Enforced - War Remains (Century Media Records) [Matt Bladen]

Richmond, Virginia band Enforced play aggressive music, as aggressive as possible, fierce and furious thrash metal, frontman Knox Colby saying that they didn't overthink anything in the making of this album. A D.I.Y ethos has always been the way Enforced handle their business, no frills, no production trickery just riffs, shouts and 32 minutes of thrash metal mayhem. This record is actually shorter than their Century Media debut Kill Grid, making it much more forceful and direct, a crossover thrash record that dives right in to the pit and starts kicking. 

This is Enforced refined, rearmed and more dangerous than before, a record honed by months/year of touring to stop you dead in your tracks and smash up your granny's front room. Politically motivated and aimed at the beating heart of corruption, as well as paying tribute to Colby's cousin who died and how he dealt with it. They fly out of the blocks with Aggressive Menace which is just that while The Quickening adds that hardcore groove while Hanged By My Hand is outright thrash as Mercy Killing Fields is wild and frenzied. Formed out of the local punk and hardcore scene Enforced is a cross over treat just don't listen to it in a crowded room. 8/10

Elvenking - Reader Of The Runes: Rapture (AFM Records) [Mark Young]

Right – Fans of pagan melodeath remain seated. Everyone else please leave the hall.

Still here? Ok, here we go.

Rapture comes in with the expected instrumental moment before launching into one of the biggest sounding power-chords ever captured on tape. I mean its colossal and took me by surprise as it flies along, powered by a sense of unbridled joy. The Hanging Tree continues with the high tempo melodic metal attack, keeping the pagan phrasing to a minimum allowing the exceptional musicians to shine. It is almost perfect music to drink strong ale to, which is something I never thought I'd type. Ever. Bride Of Night keeps on track with the major sounding melodies here, with the vocals soaring and keeping pace but never overshadowing the music. Every track tells a story and there are some cool dual guitar harmonies straight from the Iron Maiden book of dual harmonies, volume 2. There is also a touch of Queen in there too, especially on The Cursed Cavalier

However, not everything works that well, there are some death growls here and there, and it seems to jar a little. But everything has a positive spin in attack, even the slow and more earnest tracks showing a high level of skill which is just built for a foot on the monitor with the hair being shook. It makes a refreshing change to hear a band just have fun with their material and it does make you nod your head, even if you are most ardent death / black / grind / thrash metal fan. It’s infectious, it really is as they crank out some delicious hard rock riffs which breaks up any fatigue from just having speedy tracks all the way through.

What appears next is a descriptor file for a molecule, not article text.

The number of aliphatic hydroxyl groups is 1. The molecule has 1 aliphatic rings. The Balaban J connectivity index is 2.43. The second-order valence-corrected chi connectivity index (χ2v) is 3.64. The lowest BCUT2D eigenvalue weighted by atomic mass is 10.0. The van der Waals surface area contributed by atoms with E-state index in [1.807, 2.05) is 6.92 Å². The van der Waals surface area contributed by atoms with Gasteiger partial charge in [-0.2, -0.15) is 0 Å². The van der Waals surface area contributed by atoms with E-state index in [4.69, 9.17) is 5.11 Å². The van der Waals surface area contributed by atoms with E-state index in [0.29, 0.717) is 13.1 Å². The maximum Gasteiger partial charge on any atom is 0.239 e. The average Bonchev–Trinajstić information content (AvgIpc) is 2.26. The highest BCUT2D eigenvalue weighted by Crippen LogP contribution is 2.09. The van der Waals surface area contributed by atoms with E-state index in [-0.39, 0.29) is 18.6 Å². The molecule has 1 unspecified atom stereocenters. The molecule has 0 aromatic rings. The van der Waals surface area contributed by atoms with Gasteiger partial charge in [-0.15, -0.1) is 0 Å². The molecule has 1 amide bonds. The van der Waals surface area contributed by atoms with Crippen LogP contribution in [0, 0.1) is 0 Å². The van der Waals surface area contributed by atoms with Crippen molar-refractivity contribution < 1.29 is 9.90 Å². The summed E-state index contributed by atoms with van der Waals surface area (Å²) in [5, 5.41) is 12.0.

I must admit that I thought I would hate this. I mean absolutely detest it but it, you know it was pretty good. What helps is the fact that they seem to be having a blast in playing these songs, and as I’ve said above you can imagine what it would be like live, with the crowd 4 or 5 beers deep getting into it. It hasn’t changed my mind on pagan metal, I must be honest, but this is a cracker, and will go a long way with fans of this genre. 7/10

Fatuous Rump - I Am At Your Disposal (Brutal Mind/Fat Tub Of Lard Records) [GC]

They say that you should never judge a book by its cover but in this case, I have because the cover of the new album from Taiwan Based Fatous Rump, I Am at Your Disposal gives you no misunderstanding as to what this is going to be, it’s the body of a dismembered woman shoved in a toilet with a gratuitous tit showing for good measure, not a great start and frankly the song titles sound like a toddler has come up with them. I Almost feel like reviewing this is pointless but, I’m here so let’s do this.